by SUSAN MANN
The provincial government’s spending on the risk management program for this crop year will depend on the demand for it, says Ontario Agriculture Minister Ted McMeekin.
“However the program has been set up, whatever unfolds we’ll meet that cost,” he says. McMeekin was responding in an interview to an open letter from Progressive Conservative agriculture critic Ernie Hardeman questioning if the risk management program is capped at a $100 million for the 2012 crop year.
No it is not, McMeekin says. The first year of the program-spending cap will be 2013.
McMeekin says he told Hardeman that in a private meeting last week. “I gave him the same answer that I would give him today. The plan as presented for 2012 remains intact.”
The agriculture minister says he thinks $100 million will be enough to cover program demand this year “but if it goes over we’ll cover that in 2012.”
For the 2011 production year, the first year of the permanent program, the payout was about $105 million, McMeekin’s press secretary Mark Cripps says by email. The program will run as designed for 2012 so the payout will be production driven, meaning it could be $80 million, $150 million or more.
Hardeman says in his letter the 2012 provincial budget released last month says that in the 2011 budget, about $100 million of taxpayer support was committed net of producer premiums. “The commitment remains to support the program up to a maximum of $100 million,” it says in the budget document.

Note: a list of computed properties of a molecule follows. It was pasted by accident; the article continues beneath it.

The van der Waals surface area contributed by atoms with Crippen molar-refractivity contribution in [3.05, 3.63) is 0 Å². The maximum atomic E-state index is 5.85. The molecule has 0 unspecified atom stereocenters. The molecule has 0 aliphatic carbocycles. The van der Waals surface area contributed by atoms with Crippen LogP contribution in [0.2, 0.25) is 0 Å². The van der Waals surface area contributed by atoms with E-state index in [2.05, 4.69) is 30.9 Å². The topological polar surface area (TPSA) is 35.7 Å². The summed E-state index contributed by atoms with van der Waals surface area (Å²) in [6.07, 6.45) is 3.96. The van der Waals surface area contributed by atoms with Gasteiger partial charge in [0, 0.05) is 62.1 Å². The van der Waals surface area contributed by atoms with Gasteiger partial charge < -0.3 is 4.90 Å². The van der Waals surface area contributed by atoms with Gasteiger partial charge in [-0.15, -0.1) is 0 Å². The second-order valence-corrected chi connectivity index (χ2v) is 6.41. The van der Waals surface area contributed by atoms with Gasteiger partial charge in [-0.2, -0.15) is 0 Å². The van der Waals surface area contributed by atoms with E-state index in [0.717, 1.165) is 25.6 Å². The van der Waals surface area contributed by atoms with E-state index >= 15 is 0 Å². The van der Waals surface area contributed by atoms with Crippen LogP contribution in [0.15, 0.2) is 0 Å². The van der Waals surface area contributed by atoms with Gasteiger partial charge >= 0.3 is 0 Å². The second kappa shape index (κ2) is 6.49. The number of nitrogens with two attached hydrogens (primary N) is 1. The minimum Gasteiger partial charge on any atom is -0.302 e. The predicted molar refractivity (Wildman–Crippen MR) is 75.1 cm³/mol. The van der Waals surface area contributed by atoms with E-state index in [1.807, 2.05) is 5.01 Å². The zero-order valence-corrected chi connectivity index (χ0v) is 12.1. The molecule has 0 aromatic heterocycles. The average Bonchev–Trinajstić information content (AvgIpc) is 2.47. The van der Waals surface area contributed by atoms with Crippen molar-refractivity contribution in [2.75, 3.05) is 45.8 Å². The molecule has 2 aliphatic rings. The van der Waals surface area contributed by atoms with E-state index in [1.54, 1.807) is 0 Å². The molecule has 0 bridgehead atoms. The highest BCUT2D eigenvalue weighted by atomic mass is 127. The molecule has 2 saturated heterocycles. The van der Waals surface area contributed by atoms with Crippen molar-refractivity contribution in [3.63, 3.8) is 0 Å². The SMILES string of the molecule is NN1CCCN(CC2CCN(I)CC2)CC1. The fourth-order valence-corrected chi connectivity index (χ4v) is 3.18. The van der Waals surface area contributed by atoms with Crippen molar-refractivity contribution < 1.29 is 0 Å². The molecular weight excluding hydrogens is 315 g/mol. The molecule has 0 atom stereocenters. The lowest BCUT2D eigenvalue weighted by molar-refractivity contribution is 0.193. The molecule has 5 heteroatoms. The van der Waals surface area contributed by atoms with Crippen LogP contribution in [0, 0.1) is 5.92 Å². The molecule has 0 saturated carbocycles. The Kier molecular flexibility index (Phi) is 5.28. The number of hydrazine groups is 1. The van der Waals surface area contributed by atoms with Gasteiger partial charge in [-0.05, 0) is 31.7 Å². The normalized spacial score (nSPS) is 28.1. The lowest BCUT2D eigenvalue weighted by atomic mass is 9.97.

Hardeman says he interprets the words “up to a maximum of $100 million” in the budget as a cap. “It seems to me quite clear that the Minister of Finance (Dwight Duncan) was capping the expenditure of the program in 2012 at a maximum of $100 million.”
Using the word ‘maximum’ means they won’t spend any more than that and that’s what a cap is, Hardeman says.
There’s no mention in that section of the budget of the cap starting in 2013, he adds.
The budget document also says given the province’s fiscal challenges the Ontario government will work with farmers to redesign these programs to focus on supporting productivity while capping the overall program at sustainable levels to manage taxpayers’ exposure and leverage federal dollars.
Cripps says in the addendum to the budget, under the section for the agriculture ministry titled “rethinking business risk management” there’s a dash under the 2012/13 column, “which means the program has no retraction” in that year.
Cripps says the redesigned program is supposed to be in place for the provincial government’s 2013/14 fiscal year and that’s when the $100 million cap will kick in. BF